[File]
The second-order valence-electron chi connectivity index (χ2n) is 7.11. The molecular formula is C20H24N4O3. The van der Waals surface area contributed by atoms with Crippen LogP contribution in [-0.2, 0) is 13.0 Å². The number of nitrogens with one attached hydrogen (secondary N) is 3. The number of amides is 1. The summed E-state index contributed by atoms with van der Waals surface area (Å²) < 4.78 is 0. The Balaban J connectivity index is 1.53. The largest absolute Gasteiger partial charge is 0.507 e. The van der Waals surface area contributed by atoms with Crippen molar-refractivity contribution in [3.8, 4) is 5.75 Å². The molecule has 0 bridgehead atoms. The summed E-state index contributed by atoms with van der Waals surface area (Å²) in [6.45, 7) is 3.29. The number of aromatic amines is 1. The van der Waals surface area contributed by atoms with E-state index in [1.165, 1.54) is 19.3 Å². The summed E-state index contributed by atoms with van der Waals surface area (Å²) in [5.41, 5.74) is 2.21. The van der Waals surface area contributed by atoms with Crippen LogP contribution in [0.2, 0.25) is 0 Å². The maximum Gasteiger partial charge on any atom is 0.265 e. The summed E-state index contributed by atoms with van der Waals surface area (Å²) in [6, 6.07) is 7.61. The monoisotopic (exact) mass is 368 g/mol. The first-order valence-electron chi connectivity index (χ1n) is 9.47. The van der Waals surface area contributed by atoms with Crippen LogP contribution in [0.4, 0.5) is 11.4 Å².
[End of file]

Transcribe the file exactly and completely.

The second-order valence-electron chi connectivity index (χ2n) is 7.11. The molecular formula is C20H24N4O3. The van der Waals surface area contributed by atoms with Crippen LogP contribution in [-0.2, 0) is 13.0 Å². The number of nitrogens with one attached hydrogen (secondary N) is 3. The number of amides is 1. The summed E-state index contributed by atoms with van der Waals surface area (Å²) < 4.78 is 0. The Balaban J connectivity index is 1.53. The largest absolute Gasteiger partial charge is 0.507 e. The van der Waals surface area contributed by atoms with Crippen molar-refractivity contribution in [3.8, 4) is 5.75 Å². The molecule has 0 bridgehead atoms. The summed E-state index contributed by atoms with van der Waals surface area (Å²) in [6.45, 7) is 3.29. The number of aromatic amines is 1. The van der Waals surface area contributed by atoms with E-state index in [1.165, 1.54) is 19.3 Å². The summed E-state index contributed by atoms with van der Waals surface area (Å²) in [5.41, 5.74) is 2.21. The van der Waals surface area contributed by atoms with Crippen LogP contribution in [0.2, 0.25) is 0 Å². The maximum Gasteiger partial charge on any atom is 0.265 e. The summed E-state index contributed by atoms with van der Waals surface area (Å²) in [6, 6.07) is 7.61. The monoisotopic (exact) mass is 368 g/mol. The first-order valence-electron chi connectivity index (χ1n) is 9.47. The van der Waals surface area contributed by atoms with Crippen LogP contribution in [0.4, 0.5) is 11.4 Å².